A bulk electrical surge arrester in accordance with the present invention provides improved protection for equipment within a shielded enclosure from electromagnetic pulses and lightning on incoming lines. The bulk electrical surge arrester includes a housing member having closure members at its opposite ends to provide an enclosed chamber. A plurality of conductive leads which are electrically isolated from each other and lie generally parallel to each other are arranged with an interior portion of each within the chamber, with a first exterior portion of each extending through one of the closure members to the exterior of the chamber, and with a second exterior portion of each extending through the other of said closure members to the exterior of the chamber. A conductive ground plane member is mounted within the chamber and lies generally transverse to the conductive leads. Each of the leads passes through a different opening in the ground plane member and is spaced from the ground plane member by a sleeve of insulating material. This arrangement provides a spark gap between each of the leads and the ground plane member.
The arrester also includes a like plurality of resistive elements which are mounted fixed with respect to each other. One end of each resistive element is in electrical connection with the second exterior portion of a different one of the conductive leads. A like plurality of contact members are mounted fixed with respect to each other and electrically insulated from each other. Each of these contact members has contact surfaces at one end. A like plurality of low pass filter means are mounted fixed with respect to each other. Each filter means is connected between the other end of a different one of the resistive elements and a different one of the contact members.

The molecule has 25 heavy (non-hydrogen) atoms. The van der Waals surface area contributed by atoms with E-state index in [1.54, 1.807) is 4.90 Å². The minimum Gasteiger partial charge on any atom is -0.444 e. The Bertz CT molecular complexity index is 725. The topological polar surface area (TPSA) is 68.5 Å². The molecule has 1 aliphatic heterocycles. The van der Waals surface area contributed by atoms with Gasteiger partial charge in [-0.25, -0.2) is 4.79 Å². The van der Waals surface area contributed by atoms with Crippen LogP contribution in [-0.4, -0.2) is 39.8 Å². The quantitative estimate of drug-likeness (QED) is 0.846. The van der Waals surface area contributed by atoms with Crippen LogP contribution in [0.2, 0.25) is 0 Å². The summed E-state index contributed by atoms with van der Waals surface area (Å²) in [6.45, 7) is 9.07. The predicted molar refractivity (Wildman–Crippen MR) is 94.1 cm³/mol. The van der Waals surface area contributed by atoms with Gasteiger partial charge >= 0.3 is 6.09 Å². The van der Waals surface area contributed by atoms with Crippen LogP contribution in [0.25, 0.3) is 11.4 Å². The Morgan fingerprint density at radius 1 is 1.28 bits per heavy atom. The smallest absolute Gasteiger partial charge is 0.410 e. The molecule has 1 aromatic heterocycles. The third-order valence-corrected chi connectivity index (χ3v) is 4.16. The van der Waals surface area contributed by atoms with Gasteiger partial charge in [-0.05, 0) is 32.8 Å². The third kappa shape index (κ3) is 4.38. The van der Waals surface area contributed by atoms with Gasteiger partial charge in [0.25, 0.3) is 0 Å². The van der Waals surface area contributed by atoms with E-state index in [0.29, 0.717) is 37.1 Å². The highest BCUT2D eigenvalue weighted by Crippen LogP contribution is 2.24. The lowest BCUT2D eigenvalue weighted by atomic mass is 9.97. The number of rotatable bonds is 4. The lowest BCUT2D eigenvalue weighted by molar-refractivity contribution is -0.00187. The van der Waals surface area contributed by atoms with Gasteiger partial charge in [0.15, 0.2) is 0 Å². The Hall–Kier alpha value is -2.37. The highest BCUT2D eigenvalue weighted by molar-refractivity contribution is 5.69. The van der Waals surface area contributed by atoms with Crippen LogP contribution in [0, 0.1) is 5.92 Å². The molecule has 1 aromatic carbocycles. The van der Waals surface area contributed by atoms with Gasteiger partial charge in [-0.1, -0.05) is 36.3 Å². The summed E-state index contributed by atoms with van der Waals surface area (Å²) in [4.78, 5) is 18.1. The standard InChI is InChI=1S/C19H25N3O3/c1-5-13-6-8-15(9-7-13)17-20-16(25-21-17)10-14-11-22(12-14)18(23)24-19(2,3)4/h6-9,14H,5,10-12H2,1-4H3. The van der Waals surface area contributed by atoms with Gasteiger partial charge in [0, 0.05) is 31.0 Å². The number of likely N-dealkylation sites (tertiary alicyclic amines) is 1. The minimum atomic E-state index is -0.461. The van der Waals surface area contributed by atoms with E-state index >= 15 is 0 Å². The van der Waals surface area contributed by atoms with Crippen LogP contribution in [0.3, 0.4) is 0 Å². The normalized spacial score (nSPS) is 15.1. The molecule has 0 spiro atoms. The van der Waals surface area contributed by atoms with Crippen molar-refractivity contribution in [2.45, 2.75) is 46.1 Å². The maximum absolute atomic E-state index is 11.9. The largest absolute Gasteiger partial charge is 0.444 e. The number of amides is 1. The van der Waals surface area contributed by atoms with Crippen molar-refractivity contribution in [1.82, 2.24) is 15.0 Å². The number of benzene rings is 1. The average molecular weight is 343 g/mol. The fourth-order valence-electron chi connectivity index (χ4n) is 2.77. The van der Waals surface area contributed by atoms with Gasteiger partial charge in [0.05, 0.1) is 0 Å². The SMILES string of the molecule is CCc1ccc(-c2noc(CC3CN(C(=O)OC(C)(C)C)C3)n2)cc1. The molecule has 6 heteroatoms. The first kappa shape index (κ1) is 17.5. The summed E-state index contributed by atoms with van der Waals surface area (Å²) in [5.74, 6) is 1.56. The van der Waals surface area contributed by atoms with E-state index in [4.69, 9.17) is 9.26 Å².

Additional objects, features, and advantages of bulk electrical surge arresters in accordance with the present invention will be apparent from the following detailed discussion together with the accompanying drawings wherein:
FIG. 1 is a perspective view of a first part of a two-part bulk electrical surge arrester in accordance with the present invention;
FIG. 2 is a perspective view of a sub-assembly of the first part of the electrical surge arrester shown in FIG. 1;
FIG. 3 is a perspective view of a second part of a two-part bulk electrical surge arrester in accordance with the present invention;
FIG. 4 is a cross-sectional view of a two-part electrical surge arrester with the two parts shown in FIGS. 1 and 3 mounted in operating position on opposite sides of an enclosure wall;